Sereno’s motion for reconsideration


The question before the SC was whether an official without requisite and complete documentation holds office legally

Ousted Supreme Court (SC) Chief Justice Maria Lourdes Sereno and the Integrated Bar of the Philippines (IBP) are seeking a reversal of the eight to six vote quo warranto decision of the High Court effectively declaring her office vacant. There are others who’ve lent their voices to a chorus that should have been refraining long before the SC decision was made and are now desperately relying on a slim chance of an upheaval.

Two things give her and her supporters hope where there might be none. One is the slim lead of one vote between the majority and the dissenting justices. The other is that since Sereno had filed a motion for consideration, there is yet no finality. All others, from the persuasive pressures applied by international personages and agencies, to interest groups who’ve drawn partisan lines do not matter. More so where these charge the SC of having lost its independence, because, ironically, where they charge the latter of such, by their own prayer they raise a contradiction.

On both of the aspects that seem to offer hope of a reversal, well, tough luck.
In the case of the IBP, the principal contention is that the SC is not a trier of facts and is limited to only judge on legal and constitutional issues. While true, the quo warranto charge brought before it by the Office of the Solicitor General (OSG) had already established the fact of incomplete and missing documentation. Complete documentation either exists or it doesn’t. The OSG had simply wanted to determine if such either warrants a legal right to the office held or not. If not, then the office is considered vacant.

Proving whether the ousted Chief Justice did or did not submit her requisite Statements of Assets, Liabilities and Net Worth (SALN) was not a dispute the SC had to resolve. The question before the SC was whether an official without requisite and complete documentation holds office legally.

For the SC to consider the IBP contention, the SC would have to admit first it erred collectively by even considering a quo warranto charge regardless of its substance or merit.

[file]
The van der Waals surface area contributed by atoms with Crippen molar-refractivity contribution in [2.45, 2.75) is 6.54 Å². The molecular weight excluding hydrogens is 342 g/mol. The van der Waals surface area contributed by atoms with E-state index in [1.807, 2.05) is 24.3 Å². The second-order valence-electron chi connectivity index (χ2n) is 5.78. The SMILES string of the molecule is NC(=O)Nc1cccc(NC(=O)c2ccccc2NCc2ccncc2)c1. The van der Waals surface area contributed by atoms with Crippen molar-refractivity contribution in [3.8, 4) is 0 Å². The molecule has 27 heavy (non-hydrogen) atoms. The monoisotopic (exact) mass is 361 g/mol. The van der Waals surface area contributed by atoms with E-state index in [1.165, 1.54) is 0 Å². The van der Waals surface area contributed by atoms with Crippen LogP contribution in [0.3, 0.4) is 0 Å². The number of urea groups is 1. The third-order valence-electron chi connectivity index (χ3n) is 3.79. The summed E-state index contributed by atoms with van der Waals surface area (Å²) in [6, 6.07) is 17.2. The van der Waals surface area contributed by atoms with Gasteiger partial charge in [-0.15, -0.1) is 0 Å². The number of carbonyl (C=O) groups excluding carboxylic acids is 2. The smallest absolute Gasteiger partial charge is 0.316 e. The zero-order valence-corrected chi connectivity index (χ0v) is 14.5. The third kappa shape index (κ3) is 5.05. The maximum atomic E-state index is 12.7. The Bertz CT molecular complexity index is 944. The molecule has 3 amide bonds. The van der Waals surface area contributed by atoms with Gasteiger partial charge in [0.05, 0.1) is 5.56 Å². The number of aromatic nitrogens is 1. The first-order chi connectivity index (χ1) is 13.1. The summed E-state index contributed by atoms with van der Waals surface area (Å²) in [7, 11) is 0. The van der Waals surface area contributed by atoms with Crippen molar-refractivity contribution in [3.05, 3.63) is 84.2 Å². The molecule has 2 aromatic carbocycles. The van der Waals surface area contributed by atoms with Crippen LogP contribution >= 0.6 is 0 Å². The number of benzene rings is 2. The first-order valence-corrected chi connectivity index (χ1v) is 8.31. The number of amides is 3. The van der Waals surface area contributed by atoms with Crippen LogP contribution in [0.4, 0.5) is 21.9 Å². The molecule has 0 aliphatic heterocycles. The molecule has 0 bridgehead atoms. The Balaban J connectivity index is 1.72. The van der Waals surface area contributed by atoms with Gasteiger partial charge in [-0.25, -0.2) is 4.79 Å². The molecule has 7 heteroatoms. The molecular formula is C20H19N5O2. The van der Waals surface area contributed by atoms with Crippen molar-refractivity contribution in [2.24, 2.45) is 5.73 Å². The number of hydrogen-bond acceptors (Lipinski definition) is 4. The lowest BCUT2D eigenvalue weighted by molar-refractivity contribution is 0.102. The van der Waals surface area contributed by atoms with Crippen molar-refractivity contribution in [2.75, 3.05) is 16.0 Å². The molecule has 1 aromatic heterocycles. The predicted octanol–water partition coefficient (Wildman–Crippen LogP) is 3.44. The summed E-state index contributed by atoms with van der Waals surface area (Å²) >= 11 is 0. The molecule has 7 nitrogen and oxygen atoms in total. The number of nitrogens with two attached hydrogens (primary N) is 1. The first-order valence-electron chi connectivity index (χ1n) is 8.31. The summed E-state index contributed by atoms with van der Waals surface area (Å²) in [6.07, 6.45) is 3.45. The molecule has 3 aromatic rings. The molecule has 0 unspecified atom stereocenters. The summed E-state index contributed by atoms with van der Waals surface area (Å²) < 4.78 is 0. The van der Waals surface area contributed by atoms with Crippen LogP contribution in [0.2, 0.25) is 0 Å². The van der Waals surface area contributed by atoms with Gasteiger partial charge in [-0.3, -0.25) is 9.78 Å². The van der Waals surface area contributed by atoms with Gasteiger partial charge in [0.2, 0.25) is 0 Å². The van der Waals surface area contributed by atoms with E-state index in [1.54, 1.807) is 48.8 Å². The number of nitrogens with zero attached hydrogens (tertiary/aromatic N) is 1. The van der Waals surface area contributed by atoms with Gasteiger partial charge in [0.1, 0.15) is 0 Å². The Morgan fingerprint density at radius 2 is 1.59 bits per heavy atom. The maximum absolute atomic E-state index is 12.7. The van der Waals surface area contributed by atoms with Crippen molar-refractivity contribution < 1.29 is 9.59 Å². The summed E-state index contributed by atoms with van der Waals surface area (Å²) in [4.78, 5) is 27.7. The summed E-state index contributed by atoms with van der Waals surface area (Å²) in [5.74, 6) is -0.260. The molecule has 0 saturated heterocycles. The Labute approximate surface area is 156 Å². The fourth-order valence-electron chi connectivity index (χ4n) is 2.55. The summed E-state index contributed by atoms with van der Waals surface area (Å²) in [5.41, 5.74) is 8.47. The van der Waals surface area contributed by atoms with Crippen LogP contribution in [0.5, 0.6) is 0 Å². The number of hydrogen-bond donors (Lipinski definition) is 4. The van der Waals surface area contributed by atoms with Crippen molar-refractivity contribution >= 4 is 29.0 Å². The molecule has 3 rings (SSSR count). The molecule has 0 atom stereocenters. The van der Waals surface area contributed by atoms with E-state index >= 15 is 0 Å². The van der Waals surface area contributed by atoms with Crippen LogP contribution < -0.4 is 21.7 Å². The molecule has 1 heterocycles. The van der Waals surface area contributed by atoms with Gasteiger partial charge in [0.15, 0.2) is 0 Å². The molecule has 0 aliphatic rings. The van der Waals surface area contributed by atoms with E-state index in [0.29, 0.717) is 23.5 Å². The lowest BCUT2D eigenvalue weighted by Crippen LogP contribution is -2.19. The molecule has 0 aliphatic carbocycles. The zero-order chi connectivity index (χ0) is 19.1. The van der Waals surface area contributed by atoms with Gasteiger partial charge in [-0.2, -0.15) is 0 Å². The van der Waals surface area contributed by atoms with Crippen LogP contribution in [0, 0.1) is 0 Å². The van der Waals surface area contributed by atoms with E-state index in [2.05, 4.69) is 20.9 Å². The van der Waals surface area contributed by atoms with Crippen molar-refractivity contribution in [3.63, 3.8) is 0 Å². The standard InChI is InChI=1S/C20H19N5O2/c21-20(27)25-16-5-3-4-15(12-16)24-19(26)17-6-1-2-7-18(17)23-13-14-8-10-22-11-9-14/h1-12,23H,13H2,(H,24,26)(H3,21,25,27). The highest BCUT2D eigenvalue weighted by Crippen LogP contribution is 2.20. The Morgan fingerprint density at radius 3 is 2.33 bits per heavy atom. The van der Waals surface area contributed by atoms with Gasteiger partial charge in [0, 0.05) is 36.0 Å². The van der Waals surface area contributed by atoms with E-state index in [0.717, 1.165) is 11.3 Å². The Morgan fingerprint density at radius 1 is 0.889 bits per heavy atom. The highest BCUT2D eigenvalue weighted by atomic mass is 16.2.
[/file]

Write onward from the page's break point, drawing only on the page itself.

On the matter of Sereno’s motion, it’s doomed to fail ab initio.

And it isn’t because of what most might suspect, or what rabid critics of the government would, in their dreams and fantasies, have us think.

It’s impending failure has nothing to do with partisanship as those who lament the demise of justice they all-too readily see into the impeachment charges arrayed against the former Chief Justice at the Lower House. It isn’t about politics as the IBP charge likewise implies.
Neither partisan politics nor the incompleteness of SALN’s required to be a justice underlies and dooms Maria Lourdes Sereno’s motion for reconsideration (MR).

Arraying the majority decision against the most popularly cited dissenting opinions, we see where the probability of crossovers would be unlikely. Both sides are valid and do not allow for a rethink.

Analyzing the majority decision, it anticipated all possible dissent by addressing the quo warranto debate, the justifications for non-inhibition, the critical question of an ab initio voidance of appointment, to even questions of unpaid tax liabilities, and criminal folly regarding inaccuracies in Sereno’s SALN. All bases were covered prohibiting an unexpected leap over the fence that does not first admit to erroneous thinking. Discern the decision. Nothing on both sides were patently erroneous.

The decision’s dissent focused more on the inapplicability of quo warranto charges as an impeachment option rather than Sereno’s innocence. Sereno’s own defense focused largely on the question of optional inhibitions.The best argued dissenting opinion even admitted to two impeachable charges where SALN inaccuracies invariably lead to eventual prosecution either in the tax courts or the Sandiganbayan.

None of these allows for cataclysmic reconsiderations. If there are to be any upheavals, it would be where one dissenting justice sides with the majority and not the other way around.


  1. At least we have one Law Dean who possess simple common sense basing on law in justifying the SC decision to have the chair of the Supreme Court vacated. Time for other prominent lawyers who keep on insisting that Sereno be impeached to accept facts and move on.

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